Usko lambi umr paane ka magar armaan hai
Unaware of life’s goal is humanity
Yet its aspirations are for longevity
Koi Hindu ho ke Muslim ho ke Sikh, Isai ho
Ab to bas paisa hi sab ka deen hai, eemaan hai
Whether a Hindu, Muslim, Sikh or Christian
Now money is everyone’s faith and religion
Shiddat-e-gham me.n bhi ‘Mona’ muskuraaye jaa sada
Ab to teri muskuraahaT hi teri pehchaan hai
Smile on ‘Mona’, amidst intense misery
Your smile now is indeed your identity
(Ghazal No. 22)
Mona’s command over the Urdu and English languages is commendable, as the couplets have a smooth flow and sag nowhere. For its sheer thematic variety, ‘Husn-e-Ghazal’ is a laudable effort. Here are some snippets from Mona’s five English ghazals that adorn the end pages of the book:
Challenges are the journey’s milestones
Success comes to those who dare in life
Friends and foes come not with labels
Of mistaking them, beware in life
(English Ghazal No. 1)
I crave not for gold, silver nor mansions
I only wish your heart’s domain is mine
Poesy is my passion, my refuge
Muse pens poems, ‘Mona’, refrain is mine.
(English Ghazal No. 4)
Here are five reasons why I would strongly recommend ‘Husn-e-Ghazal – Beauty of the ghazal’ as a must-read:
- The poet-translator Mona’s succinct preface titled ‘Ghazal ke Parwano ke liye’- Pages 17-20 in Hindi, and ‘For Ghazal Lovers’ – Pages 21-27 in English, provides not only a history of ghazal and its nuances but also valuable insights into what all has gone into her ‘Husn-e-Ghazal’ to make it easily readable and understood by the readers.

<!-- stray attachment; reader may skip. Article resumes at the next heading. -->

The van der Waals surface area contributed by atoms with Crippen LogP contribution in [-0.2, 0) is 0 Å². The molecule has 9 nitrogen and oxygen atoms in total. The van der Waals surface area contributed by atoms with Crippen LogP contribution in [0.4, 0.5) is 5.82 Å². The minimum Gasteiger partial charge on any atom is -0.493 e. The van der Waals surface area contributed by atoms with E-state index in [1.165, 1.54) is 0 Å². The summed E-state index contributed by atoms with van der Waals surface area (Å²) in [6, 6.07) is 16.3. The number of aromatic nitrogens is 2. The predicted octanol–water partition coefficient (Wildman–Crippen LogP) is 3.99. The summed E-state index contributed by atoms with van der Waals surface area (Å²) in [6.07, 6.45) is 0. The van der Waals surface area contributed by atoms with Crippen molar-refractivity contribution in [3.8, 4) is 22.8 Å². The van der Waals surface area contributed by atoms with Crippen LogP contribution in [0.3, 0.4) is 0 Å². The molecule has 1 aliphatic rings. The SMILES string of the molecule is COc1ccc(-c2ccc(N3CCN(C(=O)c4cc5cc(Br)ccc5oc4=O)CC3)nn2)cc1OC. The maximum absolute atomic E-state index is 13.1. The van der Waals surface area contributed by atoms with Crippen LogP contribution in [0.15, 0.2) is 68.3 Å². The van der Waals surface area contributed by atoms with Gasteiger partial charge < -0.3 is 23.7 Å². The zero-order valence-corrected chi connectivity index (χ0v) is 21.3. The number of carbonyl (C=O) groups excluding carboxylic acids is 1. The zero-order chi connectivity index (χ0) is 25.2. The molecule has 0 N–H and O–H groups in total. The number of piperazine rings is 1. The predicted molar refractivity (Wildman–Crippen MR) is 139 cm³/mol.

- For the uninitiated into the Ghazal genre of Urdu poetry, ‘Husn-e-Ghazal’ by Elizabeth Kurian ‘Mona’ is the best starting point, as it presents the Urdu ghazals in Hindi and English for better and convenient reading along with an English translation for better understanding and appreciation.
- Besides, on pages 28-34 (Ghazal me.n Bahre.n), Mona has explained the metric pattern of each of the 33 ghazals that provide further understanding of not only her ghazals but also a great learning on the ghazal genre itself.
- The ghazals themselves make for a highly enjoyable read with no high-faulting language and yet with interesting word plays.
- The sincerity of poet Mona to provide understanding and appreciation of ghazal comes across throughout the book.
The attractive book cover tastefully designed by Sushil Thapa and the excellent quality of printing further enhance the value and visual appeal of the book.
‘Husn-e-Ghazal’- Beauty of the ghazal’ is Mona’s eighth book of poetry including English/Hindi /Urdu / translations. It includes ghazals from her award winning Urdu anthology Kahkashaan.
In short, the book not only holds a mirror to the genius and sheer poetic talent of Elizabeth Kurian ‘Mona’ but also serves as a primer to Urdughazal for the avid readers as well as connoiseurs. All I can say is, Wah wah, Mona!
Go grab a copy of ‘Husn-e-Ghazal - Beauty of the ghazal’ today and revel in the highly enjoyable and delectable fare of Shero-Shayari laid out by Elizabeth Kurian ‘Mona’.
Book Information: Husn-e-Ghazal- Beauty of the ghazal by Elizabeth Kurian ‘Mona’
No. of Pages: 143, Hard bound
Price: Rs. 200/-
Educational Publishing House New Delhi
Author’s Contact No. & e-mail id for placing an order for the book: 09849183498, firstname.lastname@example.org